13. #13
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    Default Re: Farming cathedral ceiling

    I’m wondering if diagonal bracing is required for that type of construction


    Yes, it needs bracing.

    or rafter will keep it all in place?



    No.

    There are several ways to brace a wall, let in diagonal, metal strapping, but the easiest way is with the sheathing (osb or plywood).

    Question: How wide is the window on the far wall in the picture?



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    Default Re: Farming cathedral ceiling

    Quote Originally Posted by chris mcintyre View Post
    Question: How wide is the window on the far wall in the picture?
    I was going to ask the same thing. That header looks undersized to me.

    Remember, in a cathedral ceiling there are different forces acting on the wall. The structural ridge beam helps carry half of the load and greatly reduce the amount of thrust at the top of the wall. The wall carries the remainder of the load and must also help to resist horizontal thrust.

    Also, from experience I've learned to double my rough sill - it's not required structurally but it makes it a lot easier to nail trim.


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    Default Re: Farming cathedral ceiling

    Quote Originally Posted by Corn Walker View Post
    I was going to ask the same thing. That header looks undersized to me.

    Remember, in a cathedral ceiling there are different forces acting on the wall. The structural ridge beam helps carry half of the load and greatly reduce the amount of thrust at the top of the wall. The wall carries the remainder of the load and must also help to resist horizontal thrust.

    Also, from experience I've learned to double my rough sill - it's not required structurally but it makes it a lot easier to nail trim.
    It should also be noted that the jacks supporting the header need to be full length, not cut!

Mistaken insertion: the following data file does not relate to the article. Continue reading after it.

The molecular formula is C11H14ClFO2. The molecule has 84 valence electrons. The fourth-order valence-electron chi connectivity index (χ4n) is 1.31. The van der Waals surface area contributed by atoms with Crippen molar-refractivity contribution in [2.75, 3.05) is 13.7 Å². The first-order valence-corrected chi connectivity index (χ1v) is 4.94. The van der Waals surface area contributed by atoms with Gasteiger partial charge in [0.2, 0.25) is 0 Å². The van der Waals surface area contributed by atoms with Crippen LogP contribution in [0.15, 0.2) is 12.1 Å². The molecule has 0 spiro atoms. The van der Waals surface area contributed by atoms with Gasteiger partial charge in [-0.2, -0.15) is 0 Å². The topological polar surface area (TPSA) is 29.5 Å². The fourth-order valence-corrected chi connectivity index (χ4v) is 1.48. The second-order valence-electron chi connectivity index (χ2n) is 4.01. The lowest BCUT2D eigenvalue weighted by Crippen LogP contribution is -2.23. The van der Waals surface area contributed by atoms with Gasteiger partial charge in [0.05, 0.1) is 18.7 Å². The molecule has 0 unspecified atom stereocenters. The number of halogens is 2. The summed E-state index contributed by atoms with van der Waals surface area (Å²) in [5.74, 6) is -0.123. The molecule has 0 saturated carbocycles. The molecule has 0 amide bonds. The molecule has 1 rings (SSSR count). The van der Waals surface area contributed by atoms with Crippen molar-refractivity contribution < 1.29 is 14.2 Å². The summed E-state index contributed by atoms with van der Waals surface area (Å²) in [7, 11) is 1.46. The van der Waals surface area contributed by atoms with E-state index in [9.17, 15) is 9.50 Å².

The beatings will continue until morale has improved. mgt.

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    Default Re: Farming cathedral ceiling

    Quote Originally Posted by Vern Heiler View Post
    It should also be noted that the jacks supporting the header need to be full length, not cut!
    Oops, too late. I believe Simpson Strong-Tie makes a header support connector that could fix it.

    I've seen this done a number of times, not sure why though. Perhaps there is a belief that the sill is supporting a load and needs to be supported on the ends more than simply toenailing into the jacks?

    Last edited by Corn Walker; 06-05-2010 at 08:10 AM. Reason: grammar

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    Default Re: Farming cathedral ceiling

    Are those 2x4's scabbed on to your built-up post at the top intended to prevent the ridge beam from twisting? Is that what the mfr recommended/allows for supporting the beam?


  18. #18
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    Default Re: Farming cathedral ceiling

    Header is 4' long made out of 2x6 both windows are same width 4 feet. Some plans that I have here call for 6 inch header for that length in the load bearing wall, and so is the current house uses 2x6 for the headers, also this house has jack studs like I did, but I agree Simpson strong-tie would help caring that load.